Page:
Surprise, Surprise! – Christmas




To show that Christmas is about discovering more than the birth of a baby.

Things you’ll need

  • 3 shoe boxes with lids
  • Christmas wrapping paper
  • 3 gift tags
  • 3 presents that no one would ever want! (Eg a brick, some rubbish from the bin, an empty perfume or after-shave bottle)
  • Sellotape
  • Lots of money (notes only)
  • A flipchart and a pen (for the ‘Response’ time)
  • A Christmas wrapped box containing enough sweets for all the children in the assembly (only for the Key Stage 1 option)


1 Wrap the boxes and the lids separately with the Christmas wrapping paper. For each box, hide some of the money between the wrapping paper and the box. The paper has to be removed during your presentation, so don’t tape the edges down too well.

2 Once you’ve wrapped the boxes, place a ‘present’ into each one and write the name of the person who will receive it onto the gift tag. Choose three adults who will be at the assembly to receive the presents, to avoid upsetting children.

Bible Base

John 3:16a


1 Talk to the children about Christmas – the story of the birth of Jesus which is celebrated all over the world by millions of people.

  • Ask some questions to make them think about Christmas being celebrated all over the world (eg do they know which parts of the world will be hot/cold at Christmas?)
  • Ask if they know where we can read the story.
  • Explain that we give presents to each other at Christmas in the same way that the Wise Men gave their presents to Mary and Joseph for their son, Jesus. Ask if the children can remember what the gifts were.

2 Tell the children that you have gifts for three people. They are for…surprise, surprise… Read out the names on the gift tags. You could ask three children to deliver the gifts to the appropriate adults.

3 When the three people have received their presents, ask each one in turn to open them and show everyone what they have been given. Ask each person what they think of their ‘gift’! Ask them to give their honest reactions (eg ‘Rubbish!’ ‘Disgusting!’ etc). It shouldn’t take too much persuasion to encourage them to give you back your presents (and the boxes). When they do, act as if you are really disappointed about having your gifts rejected.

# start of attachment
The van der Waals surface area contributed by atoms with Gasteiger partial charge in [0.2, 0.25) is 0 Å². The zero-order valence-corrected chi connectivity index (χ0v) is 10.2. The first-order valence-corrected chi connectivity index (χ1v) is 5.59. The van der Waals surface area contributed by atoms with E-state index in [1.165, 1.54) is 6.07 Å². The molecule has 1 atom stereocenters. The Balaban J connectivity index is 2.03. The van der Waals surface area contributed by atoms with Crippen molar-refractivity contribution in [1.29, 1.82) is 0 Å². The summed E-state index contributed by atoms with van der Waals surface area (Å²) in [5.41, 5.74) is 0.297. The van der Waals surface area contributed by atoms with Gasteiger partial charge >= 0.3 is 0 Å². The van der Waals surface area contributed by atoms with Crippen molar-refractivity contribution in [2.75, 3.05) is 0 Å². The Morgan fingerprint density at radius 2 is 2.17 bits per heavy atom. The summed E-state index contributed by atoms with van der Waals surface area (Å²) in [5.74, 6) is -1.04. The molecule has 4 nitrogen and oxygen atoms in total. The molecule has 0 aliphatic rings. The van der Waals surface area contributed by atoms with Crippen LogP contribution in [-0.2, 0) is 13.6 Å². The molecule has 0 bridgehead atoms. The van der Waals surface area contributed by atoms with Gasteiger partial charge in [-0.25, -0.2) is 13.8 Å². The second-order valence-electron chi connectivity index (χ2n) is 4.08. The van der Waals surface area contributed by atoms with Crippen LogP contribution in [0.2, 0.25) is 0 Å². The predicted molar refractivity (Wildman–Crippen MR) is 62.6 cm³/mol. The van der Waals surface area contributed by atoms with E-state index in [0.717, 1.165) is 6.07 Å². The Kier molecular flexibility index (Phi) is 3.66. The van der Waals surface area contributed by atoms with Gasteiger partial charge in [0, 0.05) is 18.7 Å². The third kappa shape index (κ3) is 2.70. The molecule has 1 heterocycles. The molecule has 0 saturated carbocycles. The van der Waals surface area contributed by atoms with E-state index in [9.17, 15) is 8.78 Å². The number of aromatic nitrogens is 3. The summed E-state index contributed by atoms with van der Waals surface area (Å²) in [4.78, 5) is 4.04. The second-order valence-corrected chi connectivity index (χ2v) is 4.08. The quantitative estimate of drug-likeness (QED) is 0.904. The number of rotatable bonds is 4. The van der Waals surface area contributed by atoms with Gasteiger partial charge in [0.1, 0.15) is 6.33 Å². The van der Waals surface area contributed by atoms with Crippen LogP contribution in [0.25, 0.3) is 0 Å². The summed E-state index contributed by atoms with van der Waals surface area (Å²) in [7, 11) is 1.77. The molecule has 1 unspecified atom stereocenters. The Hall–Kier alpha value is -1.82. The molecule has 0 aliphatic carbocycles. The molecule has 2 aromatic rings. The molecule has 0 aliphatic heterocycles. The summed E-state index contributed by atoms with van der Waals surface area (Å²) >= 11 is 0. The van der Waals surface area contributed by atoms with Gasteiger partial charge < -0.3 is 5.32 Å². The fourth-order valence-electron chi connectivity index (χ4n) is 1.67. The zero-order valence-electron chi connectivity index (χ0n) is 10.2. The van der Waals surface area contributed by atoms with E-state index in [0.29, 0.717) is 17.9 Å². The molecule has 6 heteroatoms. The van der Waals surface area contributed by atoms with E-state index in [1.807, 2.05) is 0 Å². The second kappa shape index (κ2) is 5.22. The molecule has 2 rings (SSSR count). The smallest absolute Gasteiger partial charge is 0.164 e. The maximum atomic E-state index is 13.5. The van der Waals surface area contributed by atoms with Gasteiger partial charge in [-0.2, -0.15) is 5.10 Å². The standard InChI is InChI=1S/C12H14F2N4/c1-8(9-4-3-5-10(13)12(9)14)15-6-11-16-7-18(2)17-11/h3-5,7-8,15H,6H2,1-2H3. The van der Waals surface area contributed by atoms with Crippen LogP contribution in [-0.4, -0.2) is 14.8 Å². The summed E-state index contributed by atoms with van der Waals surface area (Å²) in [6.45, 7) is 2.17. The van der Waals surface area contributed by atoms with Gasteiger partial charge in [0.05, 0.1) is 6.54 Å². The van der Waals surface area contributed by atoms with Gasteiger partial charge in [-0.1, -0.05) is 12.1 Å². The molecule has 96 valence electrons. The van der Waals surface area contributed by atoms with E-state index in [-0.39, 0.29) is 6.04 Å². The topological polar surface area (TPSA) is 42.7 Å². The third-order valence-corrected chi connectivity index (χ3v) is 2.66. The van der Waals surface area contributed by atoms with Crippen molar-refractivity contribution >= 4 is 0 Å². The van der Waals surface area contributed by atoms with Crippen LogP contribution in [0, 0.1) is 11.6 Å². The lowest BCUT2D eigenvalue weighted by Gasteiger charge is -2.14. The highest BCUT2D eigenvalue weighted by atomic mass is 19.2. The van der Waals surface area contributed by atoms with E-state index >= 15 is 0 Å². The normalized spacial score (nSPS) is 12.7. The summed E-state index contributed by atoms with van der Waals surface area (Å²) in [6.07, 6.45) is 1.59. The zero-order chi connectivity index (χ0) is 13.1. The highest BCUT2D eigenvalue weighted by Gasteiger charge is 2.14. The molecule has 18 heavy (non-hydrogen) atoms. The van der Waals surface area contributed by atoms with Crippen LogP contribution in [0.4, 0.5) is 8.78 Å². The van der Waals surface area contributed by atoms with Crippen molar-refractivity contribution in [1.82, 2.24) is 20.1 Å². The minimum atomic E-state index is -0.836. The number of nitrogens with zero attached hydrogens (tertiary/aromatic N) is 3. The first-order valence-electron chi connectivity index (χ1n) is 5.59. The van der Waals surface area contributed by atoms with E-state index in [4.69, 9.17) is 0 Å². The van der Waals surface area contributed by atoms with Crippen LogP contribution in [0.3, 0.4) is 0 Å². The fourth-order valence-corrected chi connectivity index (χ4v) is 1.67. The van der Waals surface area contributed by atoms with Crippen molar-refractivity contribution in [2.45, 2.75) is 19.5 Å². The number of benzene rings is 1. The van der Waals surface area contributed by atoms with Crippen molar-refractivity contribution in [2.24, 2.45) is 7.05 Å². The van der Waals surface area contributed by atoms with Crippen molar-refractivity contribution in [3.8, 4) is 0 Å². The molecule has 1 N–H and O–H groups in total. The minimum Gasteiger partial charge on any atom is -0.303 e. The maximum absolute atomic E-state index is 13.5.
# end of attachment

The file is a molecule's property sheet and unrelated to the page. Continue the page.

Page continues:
4 Once all the gifts have been returned to you, let the children see you smiling as if you know something that they don’t! Then choose one of the boxes and show everyone the present (eg the brick). Put it to one side and then pull out the money which is hidden in the box and lid. As you are doing this talk to the children about how X (the name of the person who received the gift) was so busy looking at what she thought was the gift, that she managed to miss the greater present. It was there for her and she would have found it if she had only looked a bit harder. Show the money. Ask the adults who were given the gifts how they feel about their loss!


A Christian viewpoint

1 Read the first part of John 3:16 from the Good News Bible:

God loved the world so much, that he gave his only Son…

Explain that the Bible teaches that this is what the Christmas story is all about. Christians believe that God gave the greatest present ever – his own son, born as a baby in Bethlehem, born so that people could be friends with God.

2 Say that today…(name your adult helpers)…looked at the presents they were given and decided to reject them. We all know what they missed out now on don’t we? Explain that the Bible teaches that God gave the gift of his Son Jesus at Christmas. Some people say ‘Thank you’ to God for his gift. Some people say ‘No thanks’. And some people are still thinking about it.

For everyone

For those who believe the Bible’s teaching about Jesus, Christmas is one of the most important times of the year. Those who don’t believe, or who are not sure, can still enjoy the presents, the parties and all the good things of Christmas and in school we can all enjoy the celebrations together.


1 Ask the children what things we can enjoy together about Christmas. Using the flipchart, write down their ideas and then use them as a focus for their thoughts or prayers.

2 Allow about fifteen seconds of silence to think – or talk to God – about what has been written.

Key Stage 1 option

1 Instead of the surprise ‘horrible’ present, give a member of the staff a Christmas-wrapped box which contains enough sweets for all the children (could be expensive!).

2 Ask the children whether the person receiving the gift said ‘Thank you’. Point out that they don’t know what the gift is. It could be something really horrible. Let the member of staff open the box. Then ask him/her to show the children what the gift is, explain who it is for and when they will be allowed to eat the sweets!

3 Talk about the gift God gave at Christmas and what different responses people might make to it. (Then continue as above in the ‘Application’ section.)


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